Let me turn to a Norwegian example - the breeding of cows. What you see here is a beautiful bull of Norwegian Red. Last year, Norway's cattle genetics cooperative, Geno, reported record global sales. The Norwegian Red is currently the most popular exported red breed worldwide. It is sold to more than 30 countries. The top five countries are USA, United Kingdom, the Netherlands, Italy and Poland. What is the reason for this export success story? What has Geno done? During the last 40 years, Geno did not select breed for only high production of milk and meat. Systematically, Geno has selected parents based on a wide range of traits such as health, fertility and calving ease. Producers abroad now experience better income with healthier cows. This export success is not only good business for the cooperative. It is also an example of how a sustainable breeding program contributes to the conservation of genetic resources through active use of these resources.

Cows do not only give us milk to drink and meat to eat. They, together with other grazing animals, have created special landscapes that have contributed to more biological diversity. This is a photo of my home region, Valdres. Cultural landscapes are often rich in species. At the same time, they are also highly endangered. It is estimated that about 20% of the red-listed species in Norway occur in cultivated landscapes. Without active management, bushes and trees will cover these biodiversity rich areas. To establish sound management systems, it is therefore important to involve the famers and local communities, ensure that they have the economic and technical capacity needed, and base the management on voluntary cooperation. I believe that such an approach towards management can reduce the potential of conflict between national goals for conservation of biological diversity and food production. During the summers in Valdres, you are likely to see cows grazing on rangeland. We need farmers to maintain the genetic diversity in the cultural landscape. We need farmers to continue the practice of rangeland grazing.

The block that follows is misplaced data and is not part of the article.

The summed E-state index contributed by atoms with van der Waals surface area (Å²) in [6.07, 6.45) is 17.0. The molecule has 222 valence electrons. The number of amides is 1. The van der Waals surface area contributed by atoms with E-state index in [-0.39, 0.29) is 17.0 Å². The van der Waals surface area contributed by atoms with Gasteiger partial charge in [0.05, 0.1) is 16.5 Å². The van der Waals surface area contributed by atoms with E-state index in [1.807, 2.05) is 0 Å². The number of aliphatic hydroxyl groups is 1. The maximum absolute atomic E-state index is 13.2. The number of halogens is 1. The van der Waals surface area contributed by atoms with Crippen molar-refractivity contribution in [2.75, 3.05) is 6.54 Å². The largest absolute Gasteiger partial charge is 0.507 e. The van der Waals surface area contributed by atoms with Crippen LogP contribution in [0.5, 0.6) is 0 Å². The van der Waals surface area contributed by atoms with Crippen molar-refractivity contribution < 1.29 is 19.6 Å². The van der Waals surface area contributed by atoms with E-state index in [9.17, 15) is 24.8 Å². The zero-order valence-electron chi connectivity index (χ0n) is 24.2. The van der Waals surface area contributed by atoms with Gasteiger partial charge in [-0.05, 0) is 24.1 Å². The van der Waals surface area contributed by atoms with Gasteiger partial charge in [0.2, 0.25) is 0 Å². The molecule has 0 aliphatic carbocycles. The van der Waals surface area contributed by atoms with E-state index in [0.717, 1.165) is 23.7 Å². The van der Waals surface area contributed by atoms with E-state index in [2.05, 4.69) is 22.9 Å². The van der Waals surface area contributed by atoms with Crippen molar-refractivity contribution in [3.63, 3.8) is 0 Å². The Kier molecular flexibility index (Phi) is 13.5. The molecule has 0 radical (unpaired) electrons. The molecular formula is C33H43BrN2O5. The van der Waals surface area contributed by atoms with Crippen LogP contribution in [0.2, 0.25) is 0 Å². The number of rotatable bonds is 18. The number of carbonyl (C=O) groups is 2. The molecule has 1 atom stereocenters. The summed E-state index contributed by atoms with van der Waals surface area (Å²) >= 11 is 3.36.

Yes, we need farmers. In addition, you and I can make a difference – as consumers. Both globally and in Norway, there is an increasing demand for local food and for food with a special history.  In Norway, the company "Urfe", which I could translate to "ancient cow", is experiencing increased demand for its products made from native cow species. The photo up to the left is a traditional breed from this region of Norway. Also farmers with a special interest in traditional types of grain have established companies, for example "Økologisk spesial korn", meaning "organic special grain". This green trend gives me an optimistic view of the future. 

It is said that the best way to conserve a plant, is to eat it. I hope you all will contribute to the conservation of genetic resources in Norway by having a tasteful stay in Trondheim – maybe you will even have the possibility to visit the food court of the city! By this remark, I am concluding my address and hope that you all will have a great time at the conference. Thank you very much for your attention.